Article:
Time flies faster than a robber's dog after a rabbit. It's half a century ago when I strutted my funky stuff through the august portals of the British Broadcasting Corporation's local outlet in Brighton. Another addition to the staff was a dapper chap named – Des Lynam – wonder what happened to him?
There is much wrong with the BBC, but then for this clodhopper, it was a tremendous opportunity for which I'm eternally grateful. My job prior to it was as a freelance casement-purifying operative – all right, a window cleaner. In reality, at the Beeb, I was little more than a water carrier (well, I did have my own bucket after all). Having said that I learnt a great deal from some fine broadcasters. However, there were to be some very quirky broadcasting outfits on the horizon.
A couple of years later I went back to my adopted country, Australia. My first radio job there was in Katanning, WA. When I told some cobbers they were less than forthcoming with optimism. They told me it's the kind of town without a bank. As soon as someone gets enough money – they leave. The sort of town that is named after everyone's distant relative. It's the type of place you can't help thinking the scriptwriters of 'The League Of Gentlemen' got inspiration for Royston Vasey; “This is a local shop for local people. There's nothing here for you.” Or maybe The Eagles got their idea for 'Hotel California.' “You can check out anytime you like. But, you can never leave.” Actually, that could be about Brexit.
The radio station was way outside the one horse town down a dirt track and then a dry riverbed. Suddenly out of nowhere, a whacking great mast with a caravan parked underneath it. Behold, 'The Tower of Power.' The caravan was not only the studio it was also the accommodation for four of us DJ's and this was the middle of an Australian summer – Unilever Armpit Sniffers would have had a sweat-fest orgy (yes, this is a genuine job - testing deodorant results).
Something that preyed on my mind, it was rumoured, if a chap spends time near a transmitter mast his Mother is never going to be a Grandmother. As I'm a father of three, it appears I beat the seedless odds – which my offspring may feel is a mixed blessing.
Around the mid 70s I got an inexplicable urge to return to dear old Blighty – by way of Israel. Not the brightest idea I've ever had, it was the week before the Yom Kippur War commenced. Moored some 6 miles off the coast was a pirate radio station called 'The Voice of LISTEN TO CHRIS MON-FRI 9-12 ON BR2 GOLD 91.1 FM TORREVIEJA OR www.br2fm.co Peace.' I fancied the swashbuckling life of a maverick motormouth. Stupid boy. The VoP was rumoured to have been bankrolled by John Lennon or the CIA, or both, and transmitted in mainly English, Hebrew and Arabic anchored on a very salty bit of the Med. Virtually impossible to drown. Now, I don't wish to start a theological punch up, especially this time of year, but could this salty phenomenon explain the walking on water miracle some 2000 years back? It certainly would have given Natalie Wood a fighting chance.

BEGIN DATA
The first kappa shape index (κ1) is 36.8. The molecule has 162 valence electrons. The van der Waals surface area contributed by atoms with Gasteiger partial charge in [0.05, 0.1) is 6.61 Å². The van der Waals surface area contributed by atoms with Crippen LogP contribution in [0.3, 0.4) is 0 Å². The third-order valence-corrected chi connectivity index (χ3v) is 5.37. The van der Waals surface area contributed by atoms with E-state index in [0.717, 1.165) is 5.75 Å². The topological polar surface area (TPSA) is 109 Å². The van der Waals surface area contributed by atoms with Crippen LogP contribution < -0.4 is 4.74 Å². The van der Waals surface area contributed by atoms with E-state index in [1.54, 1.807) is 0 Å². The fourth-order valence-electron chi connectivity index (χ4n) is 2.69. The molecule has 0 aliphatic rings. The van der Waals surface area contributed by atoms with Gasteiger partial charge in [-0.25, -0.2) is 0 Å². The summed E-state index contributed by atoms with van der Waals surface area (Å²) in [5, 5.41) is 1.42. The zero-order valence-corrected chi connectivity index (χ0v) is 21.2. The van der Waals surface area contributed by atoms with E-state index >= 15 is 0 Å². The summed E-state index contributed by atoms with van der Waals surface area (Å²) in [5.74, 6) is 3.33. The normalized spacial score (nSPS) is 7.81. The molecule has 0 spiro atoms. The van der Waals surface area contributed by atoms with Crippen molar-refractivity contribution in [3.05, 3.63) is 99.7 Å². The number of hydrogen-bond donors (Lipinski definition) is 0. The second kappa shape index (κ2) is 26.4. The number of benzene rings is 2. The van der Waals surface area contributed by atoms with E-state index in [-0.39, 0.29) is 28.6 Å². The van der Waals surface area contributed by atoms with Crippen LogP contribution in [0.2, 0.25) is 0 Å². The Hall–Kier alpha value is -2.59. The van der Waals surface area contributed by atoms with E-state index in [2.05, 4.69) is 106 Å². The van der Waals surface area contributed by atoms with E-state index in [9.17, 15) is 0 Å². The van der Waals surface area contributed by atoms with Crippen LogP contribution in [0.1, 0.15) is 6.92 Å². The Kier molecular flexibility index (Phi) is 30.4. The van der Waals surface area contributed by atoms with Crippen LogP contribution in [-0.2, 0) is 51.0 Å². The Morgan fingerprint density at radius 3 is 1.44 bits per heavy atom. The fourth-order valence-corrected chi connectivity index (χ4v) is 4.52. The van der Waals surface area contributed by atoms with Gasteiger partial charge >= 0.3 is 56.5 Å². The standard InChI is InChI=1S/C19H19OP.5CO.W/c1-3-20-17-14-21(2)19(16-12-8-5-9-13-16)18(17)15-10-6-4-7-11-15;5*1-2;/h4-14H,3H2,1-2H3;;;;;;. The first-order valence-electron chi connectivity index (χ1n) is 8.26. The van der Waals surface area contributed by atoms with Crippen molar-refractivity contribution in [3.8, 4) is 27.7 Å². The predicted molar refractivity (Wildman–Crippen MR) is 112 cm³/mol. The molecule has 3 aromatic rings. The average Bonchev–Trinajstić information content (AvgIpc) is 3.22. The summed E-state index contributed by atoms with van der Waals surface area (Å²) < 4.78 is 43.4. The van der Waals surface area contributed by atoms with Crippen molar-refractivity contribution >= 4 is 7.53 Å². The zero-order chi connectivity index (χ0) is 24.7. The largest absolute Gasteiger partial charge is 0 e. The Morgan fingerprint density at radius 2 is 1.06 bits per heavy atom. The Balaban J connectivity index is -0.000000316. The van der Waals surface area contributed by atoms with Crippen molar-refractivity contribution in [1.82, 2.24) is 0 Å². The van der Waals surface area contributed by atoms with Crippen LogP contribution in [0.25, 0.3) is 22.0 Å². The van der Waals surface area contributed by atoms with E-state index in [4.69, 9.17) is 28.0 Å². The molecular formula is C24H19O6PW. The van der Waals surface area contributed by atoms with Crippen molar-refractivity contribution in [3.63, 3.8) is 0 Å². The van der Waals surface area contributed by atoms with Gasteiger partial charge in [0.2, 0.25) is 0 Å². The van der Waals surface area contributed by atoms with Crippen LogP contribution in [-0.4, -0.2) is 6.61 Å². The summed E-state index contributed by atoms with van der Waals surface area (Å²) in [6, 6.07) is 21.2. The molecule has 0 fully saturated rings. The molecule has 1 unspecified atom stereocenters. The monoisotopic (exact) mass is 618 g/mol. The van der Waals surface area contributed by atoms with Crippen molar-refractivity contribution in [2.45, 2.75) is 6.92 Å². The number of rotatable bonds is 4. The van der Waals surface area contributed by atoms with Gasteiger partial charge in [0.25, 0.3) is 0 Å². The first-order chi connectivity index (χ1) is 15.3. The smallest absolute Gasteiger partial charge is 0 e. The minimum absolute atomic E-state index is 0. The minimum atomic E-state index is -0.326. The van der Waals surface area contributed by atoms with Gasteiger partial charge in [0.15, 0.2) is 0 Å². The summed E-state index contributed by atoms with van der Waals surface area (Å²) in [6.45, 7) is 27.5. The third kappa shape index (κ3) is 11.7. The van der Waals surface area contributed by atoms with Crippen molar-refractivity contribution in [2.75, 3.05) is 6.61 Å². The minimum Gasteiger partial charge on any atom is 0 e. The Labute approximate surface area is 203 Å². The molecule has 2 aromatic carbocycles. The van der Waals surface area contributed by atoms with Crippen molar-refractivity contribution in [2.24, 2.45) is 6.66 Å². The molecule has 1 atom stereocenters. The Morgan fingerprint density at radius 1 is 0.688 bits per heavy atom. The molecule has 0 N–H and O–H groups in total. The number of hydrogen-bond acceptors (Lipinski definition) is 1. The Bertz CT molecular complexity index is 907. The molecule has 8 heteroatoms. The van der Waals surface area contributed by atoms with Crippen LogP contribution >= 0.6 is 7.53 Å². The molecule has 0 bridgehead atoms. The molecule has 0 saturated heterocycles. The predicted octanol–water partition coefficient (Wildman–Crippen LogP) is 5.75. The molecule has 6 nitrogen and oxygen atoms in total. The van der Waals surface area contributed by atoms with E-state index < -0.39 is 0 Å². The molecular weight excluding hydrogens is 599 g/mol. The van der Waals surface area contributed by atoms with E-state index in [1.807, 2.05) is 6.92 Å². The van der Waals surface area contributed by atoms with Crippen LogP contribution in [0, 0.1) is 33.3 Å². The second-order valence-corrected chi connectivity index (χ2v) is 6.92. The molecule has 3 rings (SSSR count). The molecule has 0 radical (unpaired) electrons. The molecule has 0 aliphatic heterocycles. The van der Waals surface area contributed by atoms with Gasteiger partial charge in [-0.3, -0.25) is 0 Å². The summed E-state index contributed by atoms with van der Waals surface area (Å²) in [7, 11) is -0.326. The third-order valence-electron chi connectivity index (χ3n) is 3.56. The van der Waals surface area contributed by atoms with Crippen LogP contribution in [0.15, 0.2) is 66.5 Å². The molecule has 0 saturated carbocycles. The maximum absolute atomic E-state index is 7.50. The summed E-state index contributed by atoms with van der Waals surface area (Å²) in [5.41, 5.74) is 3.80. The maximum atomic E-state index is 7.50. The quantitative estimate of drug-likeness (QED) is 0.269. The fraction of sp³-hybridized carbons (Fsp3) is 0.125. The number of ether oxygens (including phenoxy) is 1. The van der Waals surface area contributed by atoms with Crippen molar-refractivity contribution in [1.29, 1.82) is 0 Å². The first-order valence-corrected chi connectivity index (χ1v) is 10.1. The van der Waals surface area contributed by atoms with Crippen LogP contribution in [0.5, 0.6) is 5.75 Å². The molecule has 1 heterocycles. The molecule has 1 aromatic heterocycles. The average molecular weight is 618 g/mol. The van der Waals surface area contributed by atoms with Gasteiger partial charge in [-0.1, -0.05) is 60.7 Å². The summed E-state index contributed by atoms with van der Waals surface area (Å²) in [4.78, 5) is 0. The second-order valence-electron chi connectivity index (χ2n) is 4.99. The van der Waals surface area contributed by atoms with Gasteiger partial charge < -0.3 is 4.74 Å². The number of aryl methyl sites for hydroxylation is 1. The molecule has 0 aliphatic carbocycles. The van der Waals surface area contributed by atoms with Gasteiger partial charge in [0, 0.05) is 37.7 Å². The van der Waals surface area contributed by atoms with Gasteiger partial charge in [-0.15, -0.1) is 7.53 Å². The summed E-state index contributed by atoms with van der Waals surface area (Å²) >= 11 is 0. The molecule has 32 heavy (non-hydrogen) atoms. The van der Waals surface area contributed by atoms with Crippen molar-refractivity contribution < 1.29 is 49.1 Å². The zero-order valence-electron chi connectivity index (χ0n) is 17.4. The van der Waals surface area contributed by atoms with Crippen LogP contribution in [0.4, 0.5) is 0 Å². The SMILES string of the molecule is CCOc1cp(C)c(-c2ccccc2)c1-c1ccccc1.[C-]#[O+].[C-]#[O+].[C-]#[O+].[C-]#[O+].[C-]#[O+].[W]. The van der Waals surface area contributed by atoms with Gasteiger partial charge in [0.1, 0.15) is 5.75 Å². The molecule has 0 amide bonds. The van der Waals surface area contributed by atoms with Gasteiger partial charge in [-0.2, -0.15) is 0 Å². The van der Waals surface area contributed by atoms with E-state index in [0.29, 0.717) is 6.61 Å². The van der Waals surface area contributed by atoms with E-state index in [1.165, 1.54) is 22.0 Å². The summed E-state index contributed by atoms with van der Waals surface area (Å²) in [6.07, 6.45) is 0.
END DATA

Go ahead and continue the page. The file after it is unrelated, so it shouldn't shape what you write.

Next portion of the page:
So here I am with a bunch of scurvy knaves and Captain Codpiece who was as camp as a pink 2-man tent from Millets. On my first evening, I went on deck to take the air. Suddenly in the distance, I heard the sound of a craft approaching at speed and out of the mist came a heavily armed – Uzi's 'R' Us - patrol boat with the real deal Rambo. It started circling and a searchlight came on, it was like Sunday Night at The Palladium. The bullhorn boomed “Listen carefully now – this is a non-negotiable order – play Phil Collins for my fiancé Sarah in Haifa. Tell her I miss her.” Let me tell you, good old Phil got more spins than a dervish on speed.
Those were the days of tape machines the size of a cement mixer. Turntables the diameter of a potter's wheel. Various volume knobs that needed both hands to twiddle and of course – vinyl. Now, I present a show on a radio station that broadcasts digitally to Norwich, Birmingham and Glasgow, from my back bedroom in Spain with some kit that fits into a biscuit tin.
Time for a gratuitous commercial plug for my show on Big Radio 2, playing some terrific tunes from your murky past. Get in touch – ashleybob[email protected]mail.com – with a special tuneful memory and I'll give it a spin. Here's to the next 50 years.